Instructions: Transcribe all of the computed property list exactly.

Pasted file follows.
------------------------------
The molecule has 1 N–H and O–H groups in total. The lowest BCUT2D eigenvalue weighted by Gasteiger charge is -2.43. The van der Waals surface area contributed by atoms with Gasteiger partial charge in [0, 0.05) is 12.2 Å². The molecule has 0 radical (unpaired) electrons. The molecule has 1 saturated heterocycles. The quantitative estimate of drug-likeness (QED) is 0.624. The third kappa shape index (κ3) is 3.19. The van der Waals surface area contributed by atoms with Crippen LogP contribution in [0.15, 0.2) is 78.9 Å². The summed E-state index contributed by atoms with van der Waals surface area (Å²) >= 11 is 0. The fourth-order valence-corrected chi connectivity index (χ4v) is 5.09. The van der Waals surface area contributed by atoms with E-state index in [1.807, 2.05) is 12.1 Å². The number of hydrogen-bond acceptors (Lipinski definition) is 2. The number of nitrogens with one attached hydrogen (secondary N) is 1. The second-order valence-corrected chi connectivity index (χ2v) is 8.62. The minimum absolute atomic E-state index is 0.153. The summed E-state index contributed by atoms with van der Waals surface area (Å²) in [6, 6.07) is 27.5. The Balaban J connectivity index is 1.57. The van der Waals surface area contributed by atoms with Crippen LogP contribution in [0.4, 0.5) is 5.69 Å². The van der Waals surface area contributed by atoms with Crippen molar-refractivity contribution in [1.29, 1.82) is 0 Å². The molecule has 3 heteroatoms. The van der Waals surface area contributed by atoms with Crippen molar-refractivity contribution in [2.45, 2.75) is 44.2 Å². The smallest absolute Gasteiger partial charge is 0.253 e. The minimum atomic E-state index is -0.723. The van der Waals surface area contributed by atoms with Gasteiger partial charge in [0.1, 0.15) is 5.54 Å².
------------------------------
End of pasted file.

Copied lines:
The molecule has 1 N–H and O–H groups in total. The lowest BCUT2D eigenvalue weighted by Gasteiger charge is -2.43. The van der Waals surface area contributed by atoms with Gasteiger partial charge in [0, 0.05) is 12.2 Å². The molecule has 0 radical (unpaired) electrons. The molecule has 1 saturated heterocycles. The quantitative estimate of drug-likeness (QED) is 0.624. The third kappa shape index (κ3) is 3.19. The van der Waals surface area contributed by atoms with Crippen LogP contribution in [0.15, 0.2) is 78.9 Å². The summed E-state index contributed by atoms with van der Waals surface area (Å²) >= 11 is 0. The fourth-order valence-corrected chi connectivity index (χ4v) is 5.09. The van der Waals surface area contributed by atoms with E-state index in [1.807, 2.05) is 12.1 Å². The number of hydrogen-bond acceptors (Lipinski definition) is 2. The number of nitrogens with one attached hydrogen (secondary N) is 1. The second-order valence-corrected chi connectivity index (χ2v) is 8.62. The minimum absolute atomic E-state index is 0.153. The summed E-state index contributed by atoms with van der Waals surface area (Å²) in [6, 6.07) is 27.5. The Balaban J connectivity index is 1.57. The van der Waals surface area contributed by atoms with Crippen LogP contribution in [0.4, 0.5) is 5.69 Å². The van der Waals surface area contributed by atoms with Crippen molar-refractivity contribution in [1.29, 1.82) is 0 Å². The molecule has 3 heteroatoms. The van der Waals surface area contributed by atoms with Crippen molar-refractivity contribution in [2.45, 2.75) is 44.2 Å². The smallest absolute Gasteiger partial charge is 0.253 e. The minimum atomic E-state index is -0.723. The van der Waals surface area contributed by atoms with Gasteiger partial charge in [0.1, 0.15) is 5.54 Å².